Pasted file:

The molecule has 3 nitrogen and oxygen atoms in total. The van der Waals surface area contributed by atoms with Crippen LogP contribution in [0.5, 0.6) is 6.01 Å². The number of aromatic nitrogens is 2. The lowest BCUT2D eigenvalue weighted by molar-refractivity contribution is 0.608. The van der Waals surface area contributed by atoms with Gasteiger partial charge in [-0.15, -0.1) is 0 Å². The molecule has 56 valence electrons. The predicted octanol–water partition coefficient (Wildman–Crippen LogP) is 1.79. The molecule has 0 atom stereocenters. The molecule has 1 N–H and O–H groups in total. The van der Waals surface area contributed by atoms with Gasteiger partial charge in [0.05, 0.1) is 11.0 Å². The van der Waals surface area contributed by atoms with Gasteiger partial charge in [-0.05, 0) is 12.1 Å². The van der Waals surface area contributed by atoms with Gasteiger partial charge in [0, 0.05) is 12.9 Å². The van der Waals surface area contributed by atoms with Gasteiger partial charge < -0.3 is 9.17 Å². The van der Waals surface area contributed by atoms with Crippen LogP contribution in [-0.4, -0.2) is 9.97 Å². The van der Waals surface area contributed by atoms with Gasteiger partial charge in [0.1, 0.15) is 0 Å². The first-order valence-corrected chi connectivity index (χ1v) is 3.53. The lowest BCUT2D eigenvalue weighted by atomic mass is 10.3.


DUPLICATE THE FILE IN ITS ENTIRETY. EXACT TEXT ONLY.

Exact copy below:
The molecule has 3 nitrogen and oxygen atoms in total. The van der Waals surface area contributed by atoms with Crippen LogP contribution in [0.5, 0.6) is 6.01 Å². The number of aromatic nitrogens is 2. The lowest BCUT2D eigenvalue weighted by molar-refractivity contribution is 0.608. The van der Waals surface area contributed by atoms with Gasteiger partial charge in [-0.15, -0.1) is 0 Å². The molecule has 56 valence electrons. The predicted octanol–water partition coefficient (Wildman–Crippen LogP) is 1.79. The molecule has 0 atom stereocenters. The molecule has 1 N–H and O–H groups in total. The van der Waals surface area contributed by atoms with Gasteiger partial charge in [0.05, 0.1) is 11.0 Å². The van der Waals surface area contributed by atoms with Gasteiger partial charge in [-0.05, 0) is 12.1 Å². The van der Waals surface area contributed by atoms with Gasteiger partial charge in [0, 0.05) is 12.9 Å². The van der Waals surface area contributed by atoms with Gasteiger partial charge < -0.3 is 9.17 Å². The van der Waals surface area contributed by atoms with Crippen LogP contribution in [-0.4, -0.2) is 9.97 Å². The van der Waals surface area contributed by atoms with Gasteiger partial charge in [0.1, 0.15) is 0 Å². The first-order valence-corrected chi connectivity index (χ1v) is 3.53. The lowest BCUT2D eigenvalue weighted by atomic mass is 10.3.